Jackson County Justice Center

SCC-JessicaWaldronIn the monthly meeting of the Jackson County Commissioners on Monday County Manager Chuck Wooten gave a progress report on the proposed renovation of the Jackson County Justice Center. It was reported several months ago that Superior Court Judge Brad Letts had spoken with Mr Wooten and the Commissioners about the current the growing need for courtroom space at the Jackson County Justice Center. The Commissioners decided to follow-up on recommendations to seek the advice of the Heery International company who had designed the renovations to the Haywood County County Courthouse. Many in the legal profession hold up that facility as a model which is adequate to meet both current and long term judicial processing needs. Consultants from Heery International have conducted both site visits and interviews from current occupants of the building in order to assess both the wish list needs and the absolute needs. Wooten reported to the Commissioners in February that specific needs included more building security, additional court and mediation rooms, separate secure entrances so the victims of crimes and the person facing charges for those crimes do not have to enter the courtroom by the same entrance, also building facilities from heating and air conditioning to additional Americans With Disabilities Act compliance standards. According to County Manager Chuck Wooten the commissioners will hear the report from Heery International Associated at their next meeting. One action already completed is the movement of the District Attorney into the space formerly occupied by the Jackson County Board of Elections after that agency moved to the Skyland Services Center. The planning and design process could cost the county upwards of three quarters of a million dollars. Some have speculated that the future needs of the building would require an addition of thirty five thousand square feet of space. The construction costs of the building twenty years ago was eighteen million dollars. Estimates are the additional 35,000 square feet in floor space could cost the county about a 100 thousand dollars a year to maintain and secure.  During each meeting there tends to be time set aside for the commissioners to appoint individuals to serve on county boards. There are twelve such boards each with up to a dozen members who are appointed to their position for up to three year terms and often reappointed and serve the maximum number of years. In some of the  board positions the members are paid for their services such as those on the ABC Board who are paid 150 dollars plus travel to attend the meetings. The Chair of the Board will receive 250 dollars and travel for each meeting. In March County Manager Wooten reported to the Commissioners on what he perceived as a need to audit the performance of these Boards and establish evaluative criteria including attendance reports and a review of the minutes of the meetings as well as publishing the assignments for each of the boards.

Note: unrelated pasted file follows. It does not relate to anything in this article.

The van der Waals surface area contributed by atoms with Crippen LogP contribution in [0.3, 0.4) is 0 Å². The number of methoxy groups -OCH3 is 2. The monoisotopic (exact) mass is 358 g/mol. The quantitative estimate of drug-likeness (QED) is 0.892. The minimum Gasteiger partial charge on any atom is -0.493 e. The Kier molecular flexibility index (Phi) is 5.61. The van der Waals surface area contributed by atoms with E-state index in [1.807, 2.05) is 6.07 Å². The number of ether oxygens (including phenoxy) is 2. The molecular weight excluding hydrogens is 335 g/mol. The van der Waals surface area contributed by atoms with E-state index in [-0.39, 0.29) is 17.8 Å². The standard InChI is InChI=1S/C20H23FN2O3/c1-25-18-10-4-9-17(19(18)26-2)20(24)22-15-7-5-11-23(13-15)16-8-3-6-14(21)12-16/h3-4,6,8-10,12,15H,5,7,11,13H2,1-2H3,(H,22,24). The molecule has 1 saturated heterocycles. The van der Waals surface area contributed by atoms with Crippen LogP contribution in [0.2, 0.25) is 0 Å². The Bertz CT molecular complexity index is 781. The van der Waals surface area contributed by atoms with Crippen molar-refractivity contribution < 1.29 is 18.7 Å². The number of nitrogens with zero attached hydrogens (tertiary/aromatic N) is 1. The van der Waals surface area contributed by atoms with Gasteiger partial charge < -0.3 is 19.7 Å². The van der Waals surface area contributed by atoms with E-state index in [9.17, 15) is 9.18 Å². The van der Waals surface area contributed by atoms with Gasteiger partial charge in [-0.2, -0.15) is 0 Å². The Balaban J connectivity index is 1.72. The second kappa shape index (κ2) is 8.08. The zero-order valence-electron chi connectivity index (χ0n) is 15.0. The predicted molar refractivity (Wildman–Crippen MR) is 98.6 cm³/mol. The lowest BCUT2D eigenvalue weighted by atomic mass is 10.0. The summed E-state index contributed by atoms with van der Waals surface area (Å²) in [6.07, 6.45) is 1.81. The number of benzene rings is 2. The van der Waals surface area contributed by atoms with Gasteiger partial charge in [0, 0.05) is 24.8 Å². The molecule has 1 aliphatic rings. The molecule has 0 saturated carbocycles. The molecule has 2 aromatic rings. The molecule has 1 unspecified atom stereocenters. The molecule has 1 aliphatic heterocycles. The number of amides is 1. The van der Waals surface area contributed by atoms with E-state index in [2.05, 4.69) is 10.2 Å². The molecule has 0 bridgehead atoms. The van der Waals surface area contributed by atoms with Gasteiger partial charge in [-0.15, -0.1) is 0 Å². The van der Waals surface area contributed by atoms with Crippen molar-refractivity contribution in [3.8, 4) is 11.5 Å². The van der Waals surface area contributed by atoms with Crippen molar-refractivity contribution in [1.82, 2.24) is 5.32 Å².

Tick & Mosquito Concerns

Natural-mosquito3With summer fast approaching and people spending more time outdoors, it is important for everyone to take precautions against tick and mosquito bites. Tick and mosquito borne infections cause illnesses and deaths in North Carolina each year, with more than 800 cases reported in 2013. To encourage awareness of this issue, Governor McCrory recently proclaimed April 2014 as “Tick and Mosquito Awareness Month” in North Carolina. Tick borne diseases in North Carolina include Rocky Mountain spotted fever and Lyme disease. These diseases are diagnosed from all regions of the state and can be acquired at any time of year. However, the vast majority of infections occur in the months of June through September. The North Carolina Division of Public Health encourages using repellents, using air conditioning and keeping windows closed, and emptying free standing water from flowerpots, gutters, buckets and pool covers.

Internship Applications Available